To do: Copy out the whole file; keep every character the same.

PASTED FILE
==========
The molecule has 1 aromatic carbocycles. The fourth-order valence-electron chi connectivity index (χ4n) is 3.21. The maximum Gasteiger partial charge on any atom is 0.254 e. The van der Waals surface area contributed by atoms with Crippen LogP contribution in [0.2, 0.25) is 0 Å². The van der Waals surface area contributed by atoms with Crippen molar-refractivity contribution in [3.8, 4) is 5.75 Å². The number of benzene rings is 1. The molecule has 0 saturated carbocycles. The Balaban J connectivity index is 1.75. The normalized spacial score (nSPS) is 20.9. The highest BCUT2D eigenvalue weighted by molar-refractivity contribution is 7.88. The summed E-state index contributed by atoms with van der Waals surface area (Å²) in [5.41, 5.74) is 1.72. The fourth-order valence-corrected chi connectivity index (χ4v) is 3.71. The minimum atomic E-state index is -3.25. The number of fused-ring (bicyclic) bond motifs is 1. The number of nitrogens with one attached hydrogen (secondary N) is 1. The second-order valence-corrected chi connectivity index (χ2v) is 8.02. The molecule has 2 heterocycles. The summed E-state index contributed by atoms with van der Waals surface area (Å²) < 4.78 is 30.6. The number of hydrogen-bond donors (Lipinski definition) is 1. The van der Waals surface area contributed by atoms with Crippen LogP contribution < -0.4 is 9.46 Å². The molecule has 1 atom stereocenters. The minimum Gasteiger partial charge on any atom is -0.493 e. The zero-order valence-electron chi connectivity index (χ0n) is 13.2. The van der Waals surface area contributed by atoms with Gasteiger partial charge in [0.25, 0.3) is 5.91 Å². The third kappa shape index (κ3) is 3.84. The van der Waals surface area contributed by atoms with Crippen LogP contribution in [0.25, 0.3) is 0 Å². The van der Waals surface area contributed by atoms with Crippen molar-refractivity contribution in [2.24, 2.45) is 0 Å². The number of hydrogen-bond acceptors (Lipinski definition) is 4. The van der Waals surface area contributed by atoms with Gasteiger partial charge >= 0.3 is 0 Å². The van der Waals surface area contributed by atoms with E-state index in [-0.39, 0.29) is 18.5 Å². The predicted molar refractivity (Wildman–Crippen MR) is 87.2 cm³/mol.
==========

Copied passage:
The molecule has 1 aromatic carbocycles. The fourth-order valence-electron chi connectivity index (χ4n) is 3.21. The maximum Gasteiger partial charge on any atom is 0.254 e. The van der Waals surface area contributed by atoms with Crippen LogP contribution in [0.2, 0.25) is 0 Å². The van der Waals surface area contributed by atoms with Crippen molar-refractivity contribution in [3.8, 4) is 5.75 Å². The number of benzene rings is 1. The molecule has 0 saturated carbocycles. The Balaban J connectivity index is 1.75. The normalized spacial score (nSPS) is 20.9. The highest BCUT2D eigenvalue weighted by molar-refractivity contribution is 7.88. The summed E-state index contributed by atoms with van der Waals surface area (Å²) in [5.41, 5.74) is 1.72. The fourth-order valence-corrected chi connectivity index (χ4v) is 3.71. The minimum atomic E-state index is -3.25. The number of fused-ring (bicyclic) bond motifs is 1. The number of nitrogens with one attached hydrogen (secondary N) is 1. The second-order valence-corrected chi connectivity index (χ2v) is 8.02. The molecule has 2 heterocycles. The summed E-state index contributed by atoms with van der Waals surface area (Å²) < 4.78 is 30.6. The number of hydrogen-bond donors (Lipinski definition) is 1. The van der Waals surface area contributed by atoms with Crippen LogP contribution < -0.4 is 9.46 Å². The molecule has 1 atom stereocenters. The minimum Gasteiger partial charge on any atom is -0.493 e. The zero-order valence-electron chi connectivity index (χ0n) is 13.2. The van der Waals surface area contributed by atoms with Gasteiger partial charge in [0.25, 0.3) is 5.91 Å². The third kappa shape index (κ3) is 3.84. The van der Waals surface area contributed by atoms with Crippen LogP contribution in [0.25, 0.3) is 0 Å². The van der Waals surface area contributed by atoms with Crippen molar-refractivity contribution in [2.24, 2.45) is 0 Å². The number of hydrogen-bond acceptors (Lipinski definition) is 4. The van der Waals surface area contributed by atoms with Gasteiger partial charge >= 0.3 is 0 Å². The van der Waals surface area contributed by atoms with E-state index in [-0.39, 0.29) is 18.5 Å². The predicted molar refractivity (Wildman–Crippen MR) is 87.2 cm³/mol.